Spot on ‘Aquateam’ show like winning the lottery

Spot on ‘Aquateam’ show like winning the lottery
by Kirk Starratt/The Advertiser
View all articles from Kirk Starratt/The Advertiser
Article online since October 9th 2008, 11:11
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A Kingsport teen says it was sort of like winning the lottery. He answered an open casting call last fall and wound up getting one of eight spots in a new show being produced by Arcadia Entertainment of Halifax called Aquateam. There were about 800 applications received as part of the open casting call.
Fifteen-year-old Joseph Huyer Upton said his mom read about the open casting call last
November in the provincial paper. With her help, he put together a resume and sent it in. A few weeks later he was called to Halifax for a screen test and to answer questions. He was then invited to a starter scuba diving session to see how he would perform on camera.
Soon after his parents received a phone call to let them know he had been chosen. They waited until after supper that night to tell him. He said he couldn’t believe it. He almost laughed. Huyer Upton made three trips this summer to tape episodes for the show, ranging from a week to two weeks at a time with week-long breaks in-between. The Aquateam explored underwater in exotic locations in the Bahamas, Key West, Aruba, Bonaire, Curacao and the British Virgin Islands.
As part of their challenging “Aquamissions”, the diverse team, made up of five girls and three boys, all from Nova Scotia, became certified open water divers, documented shipwrecks, surveyed historic sites with marine archaeologists, repaired coral reefs and dove with sharks, turtles, rays, sea lions and dolphins.

Searched for lost treasure
They searched for lost treasure, discovered underwater caves, experienced night dives and “drift” dives, investigated the infamous undersea “Road to Atlantis”,
experienced underwater crime scene investigation and even worked as marine mammal trainers.

Huyer Upton recalls there was conflict among the team members with the “Road to Atlantis.” Seven thought it was man-made, but he thought it was a natural rock

He visited the Norman Islands, the basis of the book Treasure Island, and dived in the caves where, in the book, treasure was discovered.

Huyer Upton recalls doing a nature dive in an ocean pool closed off by rocks. There were sea turtles, stingrays, huge “groupers” and other animals in the pool. He got to feed the sharks through a Plexiglas barrier. He even went to a shark nursery and helped tag a baby shark and take measurements. “I had never felt a shark before,” he said. “I was expecting it to be slimy, but it felt a lot like sandpaper.” Huyer Upton said you just sort of get used to having cameras rolling on you all the time. A lot of effort goes into working on your performance skills and trying to improve. Some of the young stars tended to get a little silly on camera, especially as the days progressed, but Huyer Upton said eventually you don’t even remember the cameras are there. He said the entire production crew was very cool and talented. “It was the best summer job I ever had,” he said. “I made great, life-long friends.” Huyer Upton ended up getting about seven hours of bottom time overall. He said the entire experience was very surreal. Going into the production, he had no on-camera experience.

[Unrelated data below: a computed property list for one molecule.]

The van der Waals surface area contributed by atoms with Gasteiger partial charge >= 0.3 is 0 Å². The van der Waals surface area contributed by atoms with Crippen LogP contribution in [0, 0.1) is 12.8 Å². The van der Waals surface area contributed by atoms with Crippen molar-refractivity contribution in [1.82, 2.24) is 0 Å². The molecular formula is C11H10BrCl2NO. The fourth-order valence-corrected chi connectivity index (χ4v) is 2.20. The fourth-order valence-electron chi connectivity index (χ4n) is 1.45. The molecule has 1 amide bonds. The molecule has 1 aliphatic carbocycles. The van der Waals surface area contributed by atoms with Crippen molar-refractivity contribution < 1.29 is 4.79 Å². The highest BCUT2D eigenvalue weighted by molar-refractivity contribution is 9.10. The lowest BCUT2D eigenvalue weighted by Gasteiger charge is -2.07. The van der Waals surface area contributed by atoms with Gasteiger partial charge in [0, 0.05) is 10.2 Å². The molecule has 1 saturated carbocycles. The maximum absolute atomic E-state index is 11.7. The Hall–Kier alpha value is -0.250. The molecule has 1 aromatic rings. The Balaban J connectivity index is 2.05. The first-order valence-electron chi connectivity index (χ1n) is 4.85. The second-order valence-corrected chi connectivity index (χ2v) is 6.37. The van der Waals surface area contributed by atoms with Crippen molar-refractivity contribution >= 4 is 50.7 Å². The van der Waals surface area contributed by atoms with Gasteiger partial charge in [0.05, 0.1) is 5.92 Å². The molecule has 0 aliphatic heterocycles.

“I’ve never seen myself on camera before,” he said. “I’m looking forward to it.” Proud but fearful at same time Constance Huyer, Joseph’s mom, said the hotel accommodations were very nice and it was sort of like living a celebrity lifestyle, even having people carry their bags for them.

Huyer said she was very proud, but fearful at the same time. The young stars would be picked up in the morning and the parents weren’t allowed onsite for most shoots. She worried about him diving with sharks as she spent the days hanging around the swimming pool at the resort with the other parents. However, she said she made life-long friends as well and recalls being amazed getting to see Joseph perform as part of a dolphin training episode. Huyer-Upton said he learned basic signals to get the dolphins to perform their tricks and he performed with the dolphins in a live show. He was carried across the pool by the dolphins.

There will be 13 to 15 episodes of Aquateam produced. They will air on YTV and Discovery Kids at some point during the coming TV season. In the meantime,
Huyer Upton and the other stars of the show have some voiceover work to do as part of post-production.

Huyer Upton said perhaps the most difficult part for him was being away from his father and brother for six weeks. His father was busy and couldn’t go along, but
he called every night and kept in close touch. In addition to diving, Huyer Upton is actively involved in football, badminton, volleyball, indoor soccer, hockey and his school stage and jazz bands.

Arcadia Entertainment is a television production company in Halifax with a special interest in ocean-related documentary programs. They have produced specials
and series for Discovery Channel, National Geographic, History, Vision, CBC, Life, IFC, Historia and Z TV. Their programs have been broadcast in over 140
countries in 26 languages.

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